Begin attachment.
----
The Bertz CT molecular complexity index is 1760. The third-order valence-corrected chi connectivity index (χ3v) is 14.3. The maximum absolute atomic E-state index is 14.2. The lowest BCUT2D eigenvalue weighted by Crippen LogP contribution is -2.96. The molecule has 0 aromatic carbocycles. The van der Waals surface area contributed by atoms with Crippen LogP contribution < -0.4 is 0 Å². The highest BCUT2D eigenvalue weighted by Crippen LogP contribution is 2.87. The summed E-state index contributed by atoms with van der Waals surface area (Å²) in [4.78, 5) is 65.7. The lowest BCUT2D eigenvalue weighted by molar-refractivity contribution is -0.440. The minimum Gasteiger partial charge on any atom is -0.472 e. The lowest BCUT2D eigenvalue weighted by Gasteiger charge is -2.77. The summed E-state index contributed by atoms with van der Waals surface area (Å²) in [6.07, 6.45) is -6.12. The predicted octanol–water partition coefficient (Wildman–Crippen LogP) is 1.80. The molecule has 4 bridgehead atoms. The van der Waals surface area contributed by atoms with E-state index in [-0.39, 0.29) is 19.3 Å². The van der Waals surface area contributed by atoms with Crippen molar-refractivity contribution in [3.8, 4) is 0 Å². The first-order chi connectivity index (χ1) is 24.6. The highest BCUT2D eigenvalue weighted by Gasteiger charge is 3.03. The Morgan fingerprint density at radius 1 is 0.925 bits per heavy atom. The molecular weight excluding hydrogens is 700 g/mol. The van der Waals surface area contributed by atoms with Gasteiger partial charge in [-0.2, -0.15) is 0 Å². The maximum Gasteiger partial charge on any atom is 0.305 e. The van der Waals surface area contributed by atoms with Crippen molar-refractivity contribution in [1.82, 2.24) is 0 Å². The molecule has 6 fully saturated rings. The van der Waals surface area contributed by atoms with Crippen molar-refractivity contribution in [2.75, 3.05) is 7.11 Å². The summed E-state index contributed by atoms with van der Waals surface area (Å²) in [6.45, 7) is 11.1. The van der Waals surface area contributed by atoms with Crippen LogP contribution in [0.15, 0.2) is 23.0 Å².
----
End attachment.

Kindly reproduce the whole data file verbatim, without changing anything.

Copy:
The Bertz CT molecular complexity index is 1760. The third-order valence-corrected chi connectivity index (χ3v) is 14.3. The maximum absolute atomic E-state index is 14.2. The lowest BCUT2D eigenvalue weighted by Crippen LogP contribution is -2.96. The molecule has 0 aromatic carbocycles. The van der Waals surface area contributed by atoms with Crippen LogP contribution < -0.4 is 0 Å². The highest BCUT2D eigenvalue weighted by Crippen LogP contribution is 2.87. The summed E-state index contributed by atoms with van der Waals surface area (Å²) in [4.78, 5) is 65.7. The lowest BCUT2D eigenvalue weighted by molar-refractivity contribution is -0.440. The minimum Gasteiger partial charge on any atom is -0.472 e. The lowest BCUT2D eigenvalue weighted by Gasteiger charge is -2.77. The summed E-state index contributed by atoms with van der Waals surface area (Å²) in [6.07, 6.45) is -6.12. The predicted octanol–water partition coefficient (Wildman–Crippen LogP) is 1.80. The molecule has 4 bridgehead atoms. The van der Waals surface area contributed by atoms with E-state index in [-0.39, 0.29) is 19.3 Å². The van der Waals surface area contributed by atoms with Crippen molar-refractivity contribution in [3.8, 4) is 0 Å². The first-order chi connectivity index (χ1) is 24.6. The highest BCUT2D eigenvalue weighted by Gasteiger charge is 3.03. The Morgan fingerprint density at radius 1 is 0.925 bits per heavy atom. The molecular weight excluding hydrogens is 700 g/mol. The van der Waals surface area contributed by atoms with Gasteiger partial charge in [-0.2, -0.15) is 0 Å². The maximum Gasteiger partial charge on any atom is 0.305 e. The van der Waals surface area contributed by atoms with Crippen molar-refractivity contribution in [1.82, 2.24) is 0 Å². The molecule has 6 fully saturated rings. The van der Waals surface area contributed by atoms with Crippen molar-refractivity contribution in [2.75, 3.05) is 7.11 Å². The summed E-state index contributed by atoms with van der Waals surface area (Å²) in [6.45, 7) is 11.1. The van der Waals surface area contributed by atoms with Crippen LogP contribution in [0.15, 0.2) is 23.0 Å².